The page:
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Bloomberg’s Press Cheerleaders Are Ignoring and Downplaying His Scandals

Stop and frisk, rising inequality and corruption scandals are neglected in accounts of Bloomberg’s tenure as NYC mayor.

Newly announced Democratic presidential candidate former New York Mayor Michael Bloomberg speaks during a press conference to discuss his presidential run on November 25, 2019, in Norfolk, Virginia.

Former New York City Mayor Michael Bloomberg’s entrance into the crowded presidential race hasn’t caused big changes in polling for the top three Democratic candidates Joe Biden, Elizabeth Warren and Bernie Sanders. It has, however, brought a number of media cheerleaders for the city’s richest resident out of the woodwork.

In the New York Post (11/9/19), columnist Michael Goodwin said that Bloomberg’s record of raising “student test scores, creating jobs and cutting crime,” while being liberal on “abortion, climate change and gun control,” is the kind of sensible centrism needed to counter the “militant class warfare” he sees in candidates like Warren, who he called an “Occupy Wall Street brat.”

In the New York Times (11/12/19), Thomas Friedman yammered on about Israeli politics before he celebrated Bloomberg as an industrialist, which he described as a more virtuous form of making billions of dollars than investing or trading, and claimed that Bloomberg would be well-positioned to address inequality, because doing so requires “celebrating and growing entrepreneurs and entrepreneurship — and fostering a culture of accountability, lifelong learning and self-motivation.”

Columnist Bret Stephens (New York Times, 11/8/19) took a similar tone, contrasting Bloomberg’s real business leadership with Trump’s fakery, and asserting that the former mayor is immune to the right’s usual rallying cries against liberals:

The right’s charge-sheet against today’s Democrats is that they hate capitalism, hate Israel, hate the cops, think of America as a land of iniquity, and never met a tax or regulation they didn’t love. Against Bloomberg it all falls flat.

At the New York Daily News (11/13/19), contributor Judi Zirin scoffed at anti-billionaire zealotry, saying it was Bloomberg’s business acumen that allowed him to turn the city’s “budget deficit into a huge surplus.”

There’s a clear theme emerging: In a world where Sanders and Warren are moving the Overton window to the left on economic issues, and Republicans are lock-step behind a white nationalist incumbent, a new pro-business centrist is needed to restore sanity to our discourse. In a world where it’s fun to hate billionaires, a money-maker who gives to nice causes, hates guns and supports environmentalism is the person who can give capitalism a good name again.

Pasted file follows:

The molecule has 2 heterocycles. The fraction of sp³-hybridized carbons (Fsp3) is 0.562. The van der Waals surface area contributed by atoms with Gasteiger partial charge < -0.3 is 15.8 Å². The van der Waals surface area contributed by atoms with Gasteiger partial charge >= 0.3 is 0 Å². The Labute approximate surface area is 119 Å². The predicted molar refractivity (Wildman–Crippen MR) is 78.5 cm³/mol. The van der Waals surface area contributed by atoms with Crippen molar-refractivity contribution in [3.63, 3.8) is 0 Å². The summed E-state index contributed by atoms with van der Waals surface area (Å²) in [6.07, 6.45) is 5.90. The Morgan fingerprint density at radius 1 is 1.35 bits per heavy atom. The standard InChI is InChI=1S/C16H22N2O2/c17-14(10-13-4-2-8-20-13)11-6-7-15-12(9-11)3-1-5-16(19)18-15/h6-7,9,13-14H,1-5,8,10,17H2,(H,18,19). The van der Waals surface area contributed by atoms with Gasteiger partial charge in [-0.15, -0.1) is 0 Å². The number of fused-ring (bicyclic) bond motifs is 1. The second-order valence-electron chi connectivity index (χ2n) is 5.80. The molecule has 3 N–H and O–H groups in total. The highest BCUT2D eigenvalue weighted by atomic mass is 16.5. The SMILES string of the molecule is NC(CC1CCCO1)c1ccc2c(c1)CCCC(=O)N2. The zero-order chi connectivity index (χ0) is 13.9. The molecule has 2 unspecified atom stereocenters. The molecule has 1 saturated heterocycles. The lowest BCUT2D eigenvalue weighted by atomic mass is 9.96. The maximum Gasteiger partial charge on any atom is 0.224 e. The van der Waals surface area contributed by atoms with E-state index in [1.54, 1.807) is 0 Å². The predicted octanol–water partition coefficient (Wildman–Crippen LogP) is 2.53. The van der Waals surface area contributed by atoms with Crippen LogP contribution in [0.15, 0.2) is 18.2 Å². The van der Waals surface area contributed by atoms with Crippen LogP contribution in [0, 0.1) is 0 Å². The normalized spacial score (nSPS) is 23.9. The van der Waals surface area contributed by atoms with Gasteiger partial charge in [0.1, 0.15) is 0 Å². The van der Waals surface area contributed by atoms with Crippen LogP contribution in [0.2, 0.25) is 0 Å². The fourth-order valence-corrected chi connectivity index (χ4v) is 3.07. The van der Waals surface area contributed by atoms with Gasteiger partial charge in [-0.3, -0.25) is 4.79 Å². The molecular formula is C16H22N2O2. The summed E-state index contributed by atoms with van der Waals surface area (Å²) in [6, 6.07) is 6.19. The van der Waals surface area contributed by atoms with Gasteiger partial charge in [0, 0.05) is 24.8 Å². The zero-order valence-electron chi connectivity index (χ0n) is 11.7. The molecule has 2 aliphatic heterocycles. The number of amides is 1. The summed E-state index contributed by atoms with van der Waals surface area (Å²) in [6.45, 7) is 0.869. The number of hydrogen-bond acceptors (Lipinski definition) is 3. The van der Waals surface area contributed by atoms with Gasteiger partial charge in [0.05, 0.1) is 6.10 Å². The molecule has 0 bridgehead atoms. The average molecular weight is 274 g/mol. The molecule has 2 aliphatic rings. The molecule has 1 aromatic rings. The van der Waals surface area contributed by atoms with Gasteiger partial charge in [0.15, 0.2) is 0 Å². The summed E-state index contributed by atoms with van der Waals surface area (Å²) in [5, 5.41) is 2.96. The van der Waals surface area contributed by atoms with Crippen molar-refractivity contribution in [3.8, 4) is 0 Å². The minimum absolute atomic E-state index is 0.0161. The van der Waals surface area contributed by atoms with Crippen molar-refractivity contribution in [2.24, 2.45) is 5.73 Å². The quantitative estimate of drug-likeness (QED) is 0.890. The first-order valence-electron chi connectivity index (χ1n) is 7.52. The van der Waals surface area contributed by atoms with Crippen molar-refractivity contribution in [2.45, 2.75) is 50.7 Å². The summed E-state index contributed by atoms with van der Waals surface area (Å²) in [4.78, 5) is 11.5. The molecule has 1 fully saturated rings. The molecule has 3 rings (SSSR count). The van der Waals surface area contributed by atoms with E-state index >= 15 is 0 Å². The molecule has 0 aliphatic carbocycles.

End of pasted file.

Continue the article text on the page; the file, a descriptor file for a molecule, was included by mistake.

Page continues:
Better yet, Bloomberg, at least on the surface, appears to be a kind of tough, successful executive, of both a major company and the nation’s largest city, in a Democratic field dominated either by legislators or candidates with smaller-town executive experience. (Sanders was mayor of Burlington, Vermont, for example.)

But if the media are going to celebrate Bloomberg’s achievements as a private and public executive, they need to address his baggage in those roles as well. The media crowing for Bloomberg’s sensible executive skills leave out several notable scandals during his mayoralty.

The CityTime scandal, which federal Judge George Daniels called “the largest city corruption scandal in decades,” was a 2011 debacle in which digitizing the city’s payroll system resulted in ballooning costs and the conviction of three contractors for bilking the city. Unions had rallied against the system, but Bloomberg, who oversaw and championed the overhaul, pressed on.

As long-time city reporter Bob Hennelly noted on WNYC (6/29/11), even though Bloomberg never faced prosecution in the mess, this was his responsibility:

The irony here is rich. “The massive scheme” started as an outsourced city contract to design a payroll system that would precisely track the hours worked by city employees. After a couple of false starts with other vendors, defense contractor Scientific Applications International Corporation was awarded the job in a no-bid contract by the Giuliani Administration.

Under Mayor Bloomberg, the contract ballooned from $63 million where it had started out in the Giuliani years , to more than $700 million. Federal prosecutors now say at least $600 million of that was “tainted.” At every level, federal prosecutors allege grafters had honeycombed CityTime into a paragon of corruption.

Daily News columnist Juan Gonzalez, one of the main journalists to focus on the ripoff, called it the “biggest scandal of the entire Bloomberg era” (Democracy Now!, 12/23/10). But the late investigative journalist Wayne Barrett, in the now-defunct Village Voice (7/22/09), proposed another contender for that title: the deadly Deutsche Bank fire in Lower Manhattan, which he argued was a scandal that went up to the highest reaches of city power.